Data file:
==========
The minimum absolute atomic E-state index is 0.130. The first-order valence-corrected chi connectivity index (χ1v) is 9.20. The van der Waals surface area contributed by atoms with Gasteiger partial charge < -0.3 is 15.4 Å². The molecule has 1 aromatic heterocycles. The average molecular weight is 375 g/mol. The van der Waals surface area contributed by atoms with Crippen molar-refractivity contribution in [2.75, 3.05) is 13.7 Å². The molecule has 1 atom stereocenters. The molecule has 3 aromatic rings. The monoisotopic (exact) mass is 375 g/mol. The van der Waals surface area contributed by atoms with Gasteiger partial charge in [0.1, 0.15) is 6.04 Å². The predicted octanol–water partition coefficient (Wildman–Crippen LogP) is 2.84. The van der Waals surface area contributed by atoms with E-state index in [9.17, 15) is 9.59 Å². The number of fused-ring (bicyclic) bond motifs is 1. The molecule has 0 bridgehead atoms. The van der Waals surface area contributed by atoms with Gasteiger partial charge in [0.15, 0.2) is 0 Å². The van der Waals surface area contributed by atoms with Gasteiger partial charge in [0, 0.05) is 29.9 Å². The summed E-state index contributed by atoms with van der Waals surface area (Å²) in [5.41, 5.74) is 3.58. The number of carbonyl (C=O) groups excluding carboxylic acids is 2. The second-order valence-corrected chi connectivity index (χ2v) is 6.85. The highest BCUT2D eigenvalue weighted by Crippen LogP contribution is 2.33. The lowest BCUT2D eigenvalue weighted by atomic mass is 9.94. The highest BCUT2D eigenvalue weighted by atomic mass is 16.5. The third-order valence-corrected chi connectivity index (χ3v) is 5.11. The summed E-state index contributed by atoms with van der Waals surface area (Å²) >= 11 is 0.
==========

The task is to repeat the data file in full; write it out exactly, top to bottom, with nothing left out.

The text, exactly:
The minimum absolute atomic E-state index is 0.130. The first-order valence-corrected chi connectivity index (χ1v) is 9.20. The van der Waals surface area contributed by atoms with Gasteiger partial charge < -0.3 is 15.4 Å². The molecule has 1 aromatic heterocycles. The average molecular weight is 375 g/mol. The van der Waals surface area contributed by atoms with Crippen molar-refractivity contribution in [2.75, 3.05) is 13.7 Å². The molecule has 1 atom stereocenters. The molecule has 3 aromatic rings. The monoisotopic (exact) mass is 375 g/mol. The van der Waals surface area contributed by atoms with Gasteiger partial charge in [0.1, 0.15) is 6.04 Å². The predicted octanol–water partition coefficient (Wildman–Crippen LogP) is 2.84. The van der Waals surface area contributed by atoms with E-state index in [9.17, 15) is 9.59 Å². The number of fused-ring (bicyclic) bond motifs is 1. The molecule has 0 bridgehead atoms. The van der Waals surface area contributed by atoms with Gasteiger partial charge in [0.15, 0.2) is 0 Å². The van der Waals surface area contributed by atoms with Gasteiger partial charge in [0, 0.05) is 29.9 Å². The summed E-state index contributed by atoms with van der Waals surface area (Å²) in [5.41, 5.74) is 3.58. The number of carbonyl (C=O) groups excluding carboxylic acids is 2. The second-order valence-corrected chi connectivity index (χ2v) is 6.85. The highest BCUT2D eigenvalue weighted by Crippen LogP contribution is 2.33. The lowest BCUT2D eigenvalue weighted by atomic mass is 9.94. The highest BCUT2D eigenvalue weighted by atomic mass is 16.5. The third-order valence-corrected chi connectivity index (χ3v) is 5.11. The summed E-state index contributed by atoms with van der Waals surface area (Å²) >= 11 is 0.